To buy shipping containers check out:

  • Shipped is the biggest new and used shipping container marketplace online
  • BoxHub is another big new and used shipping container marketplace
  • Craigslist and eBay are also options for finding shipping container homes

Before you buy, you’ll want to review these resources and guides for buying a shipping container home as well:

Building Your Own Shipping Container Home

If you decide you don’t want to take the DIY route to building, there are certainly options for fully designed and built-out shipping container homes. These are, of course, going to be more expensive, but because the modular design is favored by architects, you can find really beautiful “pet projects” for sale. The design and build quality of these homes are often excellent.

Resources for pre-built container homes are:

Like most of us in the tiny home world, though, chances are you enjoy putting in the sweat equity. (I know I do!) Shipping container homes are a more advanced project and they require certain skills, like metalworking. Building the internal walls, insulation, plumbing, and electrical can all be completed yourself, but there are considerations so follow expert resources and instructions. It takes quite a few manhours to complete a DIY container home build.

building container home

Great examples of people who successfully DIY-built their container homes are:

Before you start your build, you’ll need floor plans and a strong idea of how you want your finished container home to look. As with any tiny home build, the planning portion of the process is vital.

For great shipping container home floorplans, you may want to view:

The fact that shipping container homes are pretty straightforward (one 20- or 40-foot-long container by 9 feet high and across), means configuring floor plans isn’t terribly challenging. Considerations like plumbing, window placement, and access to grid services are really all you need to keep in mind in terms of layout. If there are any dents or areas of your Conex box you need to cover, figure that into the design as well.

designing container homes

As you design your home, consider the needs of each person who lives in the home. Some shipping container homes are built in sections. One container may serve as the main living area, another container may become a guest area, and another container serves as the office. It depends on the functionality, amount of space you desire and how many containers you can afford or access. The good news about shipping containers is you can always add more, expand, and build out in the future.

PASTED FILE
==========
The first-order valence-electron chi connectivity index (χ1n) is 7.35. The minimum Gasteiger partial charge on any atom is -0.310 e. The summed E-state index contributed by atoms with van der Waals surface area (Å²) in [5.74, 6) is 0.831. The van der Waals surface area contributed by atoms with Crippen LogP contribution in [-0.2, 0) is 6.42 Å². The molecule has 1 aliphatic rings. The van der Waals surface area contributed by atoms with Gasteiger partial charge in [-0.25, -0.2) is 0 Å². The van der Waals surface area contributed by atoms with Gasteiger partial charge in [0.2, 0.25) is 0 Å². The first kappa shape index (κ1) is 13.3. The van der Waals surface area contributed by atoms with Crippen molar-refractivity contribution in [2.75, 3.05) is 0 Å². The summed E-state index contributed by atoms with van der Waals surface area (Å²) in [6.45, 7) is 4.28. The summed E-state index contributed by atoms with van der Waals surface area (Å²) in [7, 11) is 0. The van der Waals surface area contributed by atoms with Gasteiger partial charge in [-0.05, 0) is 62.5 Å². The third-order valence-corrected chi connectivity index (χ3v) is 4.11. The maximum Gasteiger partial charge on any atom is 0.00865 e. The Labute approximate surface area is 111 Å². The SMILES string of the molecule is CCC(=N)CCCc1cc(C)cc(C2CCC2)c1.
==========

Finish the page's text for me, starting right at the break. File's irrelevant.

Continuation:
After seeing the amazing floorplans and designs of shipping container homes out there, I’m sure you’ll feel inspired too. If you’re looking for a strong structure with a modern look and feel, a shipping container home might be the right type of tiny home for you.

Your Turn!

  • Do you prefer the modern design of shipping container homes?
  • What skills would you need to learn for your shipping container home build?
5 Comments
  1. Hi Ryan Mitchell, I stumbled upon your website because my husband and I are on the tiny house route. Do you live in a tiny house in Charlotte for real? Would love to hear about your journey. Thank you.

  2. I was told by a close friend that ship containers are one of the best shells for a tiny house, however, as you start to cut holes to windows and doors you begin to loose some structural integrity. Have you heard this before and if so what are your thoughts?

  3. Very nice report. I will follow up you since I am strongly thinking on building a Container home.

  4. Great article. The county where I’d like to build has been very open to the idea. My issue has and is the HOA.

  5. Always power wash the inside of your container. Many that were used to transport vegetables and fruits in South America were fumigated to kill insects. Take this seriously please. Robert, retired US Customs Inspector. Sometimes you can pay more and get a new container. Those used containers were all over the globe on ships, trains, and land transport. They,re safe when cleaned and power rinsed.Don,t take chances with your health